Archive > 07 February 2009

Sport Management in Japan

» 07 February 2009 » In sports business » Comments Off

The words “Sport Management” and “Sports Business” have recently become trendy in Japan. Some universities jumped at the opportunity to expand interest from students to the community, while other universities have quietly been observing what opportunities sports business may bring. The idea of sports being able to make money and individual teams being able to operate independently was fart-fetched due to the long history of professional teams being dependent on parent companies, which is still the fact today in most cases.

One of the universities jumping at the opportunity is Waseda University, to which Masumi Kuwata has recently been accepted. Their school philosophy from founder Shigenobu Okuma was to be involved in athletics as much as academics. Even though their implementation of sports activities in the classroom has run since 1964, their history of the Sport Management and business courses has started recently in 2003, which illustrates how short the history of sports business has been in the mind of the academia. Now many of the universities that have been observers are jumping at the possibility and developing a new area in sports studies at a significant pace.

As more individuals have looked overseas to play professional sports, more of the Japanese population has shown an interest in the sports world overseas. Along with the creation of professional soccer and basketball leagues in the last twenty years, people have started to recognize that sports, indeed have an opportunity to bring in revenue. That is the same for Japanese professional baseball and teams has started to expand their strategies by learning from other professional teams and started to bring some creativity to their strategies. With the economy being unstable, the importance of professional teams not being dependent on their parent companies might be crucial in the future. As more and more individuals start to develop sport management knowledge on Japanese campuses, the new generation might be able to bring a CHANGE to the sports business in the future. I will look into some of the new sports business ideas implemented in team management throughout Japanese professional baseball in my next entry.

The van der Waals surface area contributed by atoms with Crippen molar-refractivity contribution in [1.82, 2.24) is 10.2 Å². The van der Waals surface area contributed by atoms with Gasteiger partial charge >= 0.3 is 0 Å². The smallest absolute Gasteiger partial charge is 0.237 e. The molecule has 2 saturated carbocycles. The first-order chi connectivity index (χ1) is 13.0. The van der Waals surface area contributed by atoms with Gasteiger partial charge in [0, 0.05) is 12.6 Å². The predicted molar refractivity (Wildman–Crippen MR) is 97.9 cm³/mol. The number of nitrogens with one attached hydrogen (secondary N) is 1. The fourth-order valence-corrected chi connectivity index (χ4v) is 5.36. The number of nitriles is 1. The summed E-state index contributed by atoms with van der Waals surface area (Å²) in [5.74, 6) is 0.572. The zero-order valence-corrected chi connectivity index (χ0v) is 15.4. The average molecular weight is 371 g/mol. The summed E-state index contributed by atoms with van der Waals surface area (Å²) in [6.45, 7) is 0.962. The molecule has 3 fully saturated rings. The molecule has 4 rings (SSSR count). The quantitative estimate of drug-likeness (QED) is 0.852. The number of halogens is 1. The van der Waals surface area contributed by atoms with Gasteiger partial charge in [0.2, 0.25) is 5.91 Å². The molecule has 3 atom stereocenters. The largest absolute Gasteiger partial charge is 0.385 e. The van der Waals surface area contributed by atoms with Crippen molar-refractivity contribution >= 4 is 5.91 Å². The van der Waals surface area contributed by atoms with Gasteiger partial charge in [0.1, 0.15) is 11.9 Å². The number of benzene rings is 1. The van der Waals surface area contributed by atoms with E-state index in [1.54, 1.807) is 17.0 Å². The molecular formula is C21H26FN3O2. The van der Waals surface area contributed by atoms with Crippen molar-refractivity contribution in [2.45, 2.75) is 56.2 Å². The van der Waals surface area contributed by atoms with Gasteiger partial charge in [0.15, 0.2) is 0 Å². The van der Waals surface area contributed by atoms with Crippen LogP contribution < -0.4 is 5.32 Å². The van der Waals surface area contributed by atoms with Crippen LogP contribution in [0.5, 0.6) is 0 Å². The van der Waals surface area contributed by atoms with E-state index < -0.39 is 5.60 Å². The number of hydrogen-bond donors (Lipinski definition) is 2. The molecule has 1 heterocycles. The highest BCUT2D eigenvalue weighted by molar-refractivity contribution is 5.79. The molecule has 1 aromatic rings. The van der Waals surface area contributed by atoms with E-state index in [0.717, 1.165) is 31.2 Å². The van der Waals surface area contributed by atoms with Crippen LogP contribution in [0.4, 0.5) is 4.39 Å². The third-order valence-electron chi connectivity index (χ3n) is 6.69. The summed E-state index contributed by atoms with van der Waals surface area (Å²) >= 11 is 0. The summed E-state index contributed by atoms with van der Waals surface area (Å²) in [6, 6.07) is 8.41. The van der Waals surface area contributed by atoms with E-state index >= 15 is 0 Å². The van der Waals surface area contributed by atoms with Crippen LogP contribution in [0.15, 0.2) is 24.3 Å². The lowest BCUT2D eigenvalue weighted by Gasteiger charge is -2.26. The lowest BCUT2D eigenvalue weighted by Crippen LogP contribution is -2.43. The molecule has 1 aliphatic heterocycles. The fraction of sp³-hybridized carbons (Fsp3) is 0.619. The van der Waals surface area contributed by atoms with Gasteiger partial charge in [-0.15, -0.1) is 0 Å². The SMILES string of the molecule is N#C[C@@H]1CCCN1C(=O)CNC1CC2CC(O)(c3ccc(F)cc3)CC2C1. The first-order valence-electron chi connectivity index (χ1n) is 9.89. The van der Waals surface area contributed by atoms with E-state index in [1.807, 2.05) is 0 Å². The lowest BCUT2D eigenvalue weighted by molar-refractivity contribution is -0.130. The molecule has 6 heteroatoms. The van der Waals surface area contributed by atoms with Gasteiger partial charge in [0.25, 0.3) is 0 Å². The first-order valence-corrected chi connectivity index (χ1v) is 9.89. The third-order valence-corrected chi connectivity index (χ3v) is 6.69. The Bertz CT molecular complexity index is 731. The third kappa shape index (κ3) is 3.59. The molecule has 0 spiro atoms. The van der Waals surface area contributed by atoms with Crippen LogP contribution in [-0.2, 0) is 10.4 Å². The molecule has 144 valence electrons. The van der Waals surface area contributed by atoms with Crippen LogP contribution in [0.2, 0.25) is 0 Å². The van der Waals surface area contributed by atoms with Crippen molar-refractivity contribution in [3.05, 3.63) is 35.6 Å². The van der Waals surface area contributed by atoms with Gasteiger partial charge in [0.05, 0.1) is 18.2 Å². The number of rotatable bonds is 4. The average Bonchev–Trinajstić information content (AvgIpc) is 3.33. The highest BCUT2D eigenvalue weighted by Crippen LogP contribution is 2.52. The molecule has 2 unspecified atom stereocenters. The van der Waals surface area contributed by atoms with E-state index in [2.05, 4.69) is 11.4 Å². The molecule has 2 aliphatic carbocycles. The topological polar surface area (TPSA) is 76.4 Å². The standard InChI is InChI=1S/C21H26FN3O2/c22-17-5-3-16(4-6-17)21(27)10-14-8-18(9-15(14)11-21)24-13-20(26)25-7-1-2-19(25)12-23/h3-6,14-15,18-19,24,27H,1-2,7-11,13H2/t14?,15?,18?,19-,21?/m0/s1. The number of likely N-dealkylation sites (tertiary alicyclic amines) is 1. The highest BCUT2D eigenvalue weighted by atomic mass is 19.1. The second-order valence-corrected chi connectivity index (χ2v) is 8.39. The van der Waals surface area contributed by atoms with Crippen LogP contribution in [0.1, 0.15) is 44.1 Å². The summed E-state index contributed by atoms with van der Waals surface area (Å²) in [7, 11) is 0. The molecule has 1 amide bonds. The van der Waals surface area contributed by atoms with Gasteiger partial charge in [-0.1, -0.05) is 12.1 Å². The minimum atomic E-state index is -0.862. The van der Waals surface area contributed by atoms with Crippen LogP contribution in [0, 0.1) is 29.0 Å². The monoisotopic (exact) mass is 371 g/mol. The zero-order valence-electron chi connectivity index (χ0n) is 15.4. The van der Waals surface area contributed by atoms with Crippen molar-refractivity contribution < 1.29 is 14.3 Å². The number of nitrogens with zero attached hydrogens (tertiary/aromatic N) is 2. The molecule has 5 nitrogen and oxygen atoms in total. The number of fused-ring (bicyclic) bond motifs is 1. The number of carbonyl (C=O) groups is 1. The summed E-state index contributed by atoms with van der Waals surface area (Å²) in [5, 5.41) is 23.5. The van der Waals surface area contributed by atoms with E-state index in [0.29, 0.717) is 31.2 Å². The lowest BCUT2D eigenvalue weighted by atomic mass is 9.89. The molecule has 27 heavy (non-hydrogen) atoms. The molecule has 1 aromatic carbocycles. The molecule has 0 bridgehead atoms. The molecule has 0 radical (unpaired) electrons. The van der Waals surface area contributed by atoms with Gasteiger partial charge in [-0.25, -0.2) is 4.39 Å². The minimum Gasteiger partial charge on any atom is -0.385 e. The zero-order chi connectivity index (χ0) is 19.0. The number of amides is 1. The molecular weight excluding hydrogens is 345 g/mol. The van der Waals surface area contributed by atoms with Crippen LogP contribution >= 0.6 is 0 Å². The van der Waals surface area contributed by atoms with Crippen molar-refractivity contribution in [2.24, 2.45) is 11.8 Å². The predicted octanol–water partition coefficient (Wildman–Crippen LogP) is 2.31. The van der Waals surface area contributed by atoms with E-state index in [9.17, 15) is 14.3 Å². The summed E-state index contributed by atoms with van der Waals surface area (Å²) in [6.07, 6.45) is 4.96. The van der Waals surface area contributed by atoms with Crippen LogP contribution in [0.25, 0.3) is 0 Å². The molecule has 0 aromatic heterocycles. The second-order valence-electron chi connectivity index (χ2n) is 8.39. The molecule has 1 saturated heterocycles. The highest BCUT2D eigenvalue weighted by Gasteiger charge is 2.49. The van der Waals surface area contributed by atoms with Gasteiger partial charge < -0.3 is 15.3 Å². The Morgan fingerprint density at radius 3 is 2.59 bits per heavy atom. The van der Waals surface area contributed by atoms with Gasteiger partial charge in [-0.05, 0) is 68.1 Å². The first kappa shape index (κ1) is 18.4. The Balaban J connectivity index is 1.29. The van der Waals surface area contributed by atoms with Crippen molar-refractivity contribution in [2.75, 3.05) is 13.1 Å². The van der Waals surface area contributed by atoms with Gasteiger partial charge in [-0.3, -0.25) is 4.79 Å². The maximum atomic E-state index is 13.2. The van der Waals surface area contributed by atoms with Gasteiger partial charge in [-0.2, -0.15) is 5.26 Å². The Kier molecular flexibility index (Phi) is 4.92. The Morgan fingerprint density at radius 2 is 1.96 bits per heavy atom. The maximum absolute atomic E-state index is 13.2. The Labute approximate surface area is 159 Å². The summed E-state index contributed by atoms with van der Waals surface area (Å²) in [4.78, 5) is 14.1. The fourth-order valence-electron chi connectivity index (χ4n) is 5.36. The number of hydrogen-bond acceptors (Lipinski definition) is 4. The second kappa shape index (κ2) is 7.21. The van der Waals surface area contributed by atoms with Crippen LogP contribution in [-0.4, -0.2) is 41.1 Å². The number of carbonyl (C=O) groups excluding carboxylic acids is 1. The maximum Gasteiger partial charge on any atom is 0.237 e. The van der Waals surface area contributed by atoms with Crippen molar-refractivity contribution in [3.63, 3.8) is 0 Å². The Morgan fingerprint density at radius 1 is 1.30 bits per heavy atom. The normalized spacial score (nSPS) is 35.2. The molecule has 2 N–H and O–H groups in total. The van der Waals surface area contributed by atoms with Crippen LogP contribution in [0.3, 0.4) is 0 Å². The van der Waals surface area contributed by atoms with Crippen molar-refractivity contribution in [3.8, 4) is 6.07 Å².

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Offseason Changes: Chiba Lotte Marines

» 07 February 2009 » In npb » Comments Off

Coming: Tadahito Iguchi, Gary Burnham, Chase Lambin, Juan Muniz

Going: Julio Zuleta, Jose Ortiz, Winston Abreu, Szu-Yu Wu

Staying: Brian Sikorski, Benny Agbayani, Saburo Ohmura, Naoyuki Shimizu, Shingo Ono, Tasuku Hashimoto

Trending: upward

Synopsis: Iguchi is an upgrade over Ortiz, and the combination of Lambin/Burnham should be more productive than the injury-prone Julio Zuleta. None of Lotte’s major Japanese free agency-eligible players chose to sign elsewhere for Bobby Valentine’s final season.

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